Author(s): Palliyaguru DL, Singh SV, Kensler TW, , Palliyaguru DL, Singh SV, Kensler TW,
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Abstract The identification of bioactive molecules that have potential to interrupt carcinogenesis continues to garner research interest. In particular, molecules that have dietary origin are most attractive because of their safety, cost-effectiveness and feasibility of oral administration. Nutraceuticals have played an important role in the overall well-being of humans for many years, with or without rigorous evidence backing their health claims. Traditional medicine systems around the world have utilized plants that have medicinal properties for millennia, providing an opportunity for modern day researchers to assess their efficacies against ailments such as cancer. Withania somnifera (WS) is a plant that has been used in Ayurveda (an ancient form of medicine in Asia) and in the recent past, has been demonstrated to have anti-tumorigenic properties in experimental models. While scientific research performed on WS has exploded in the past decade, much regarding the mode of action and molecular targets involved remains unknown. In this review, we discuss the traditional uses of the plant, the experimental evidence supporting its chemopreventive potential as well as roadblocks that need to be overcome in order for WS to be evaluated as a chemopreventive agent in humans. © 2015 WILEY-VCH Verlag GmbH & Co. KGaA, Weinheim.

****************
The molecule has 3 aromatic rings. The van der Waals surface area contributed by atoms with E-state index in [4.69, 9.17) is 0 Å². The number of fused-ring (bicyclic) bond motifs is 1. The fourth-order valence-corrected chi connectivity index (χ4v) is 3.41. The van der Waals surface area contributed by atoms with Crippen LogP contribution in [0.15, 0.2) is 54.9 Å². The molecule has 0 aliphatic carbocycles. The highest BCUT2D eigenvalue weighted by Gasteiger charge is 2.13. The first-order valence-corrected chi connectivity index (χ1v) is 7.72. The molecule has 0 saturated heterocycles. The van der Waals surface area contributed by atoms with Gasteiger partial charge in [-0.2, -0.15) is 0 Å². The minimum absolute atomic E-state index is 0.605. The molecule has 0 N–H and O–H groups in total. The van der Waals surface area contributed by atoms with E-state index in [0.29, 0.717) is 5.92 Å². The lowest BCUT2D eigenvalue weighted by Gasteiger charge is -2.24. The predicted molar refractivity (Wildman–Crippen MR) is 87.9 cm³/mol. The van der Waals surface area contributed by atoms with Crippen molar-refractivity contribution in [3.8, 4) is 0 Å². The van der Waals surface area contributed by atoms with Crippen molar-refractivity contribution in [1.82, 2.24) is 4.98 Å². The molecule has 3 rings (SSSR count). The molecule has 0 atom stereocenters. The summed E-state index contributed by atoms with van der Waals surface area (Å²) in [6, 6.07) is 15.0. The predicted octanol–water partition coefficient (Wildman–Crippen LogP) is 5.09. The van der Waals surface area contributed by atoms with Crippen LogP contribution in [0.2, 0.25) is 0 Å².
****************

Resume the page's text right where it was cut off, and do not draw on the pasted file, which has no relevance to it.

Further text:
This article was published in Mol Nutr Food Res
and referenced in Advanced Techniques in Biology & Medicine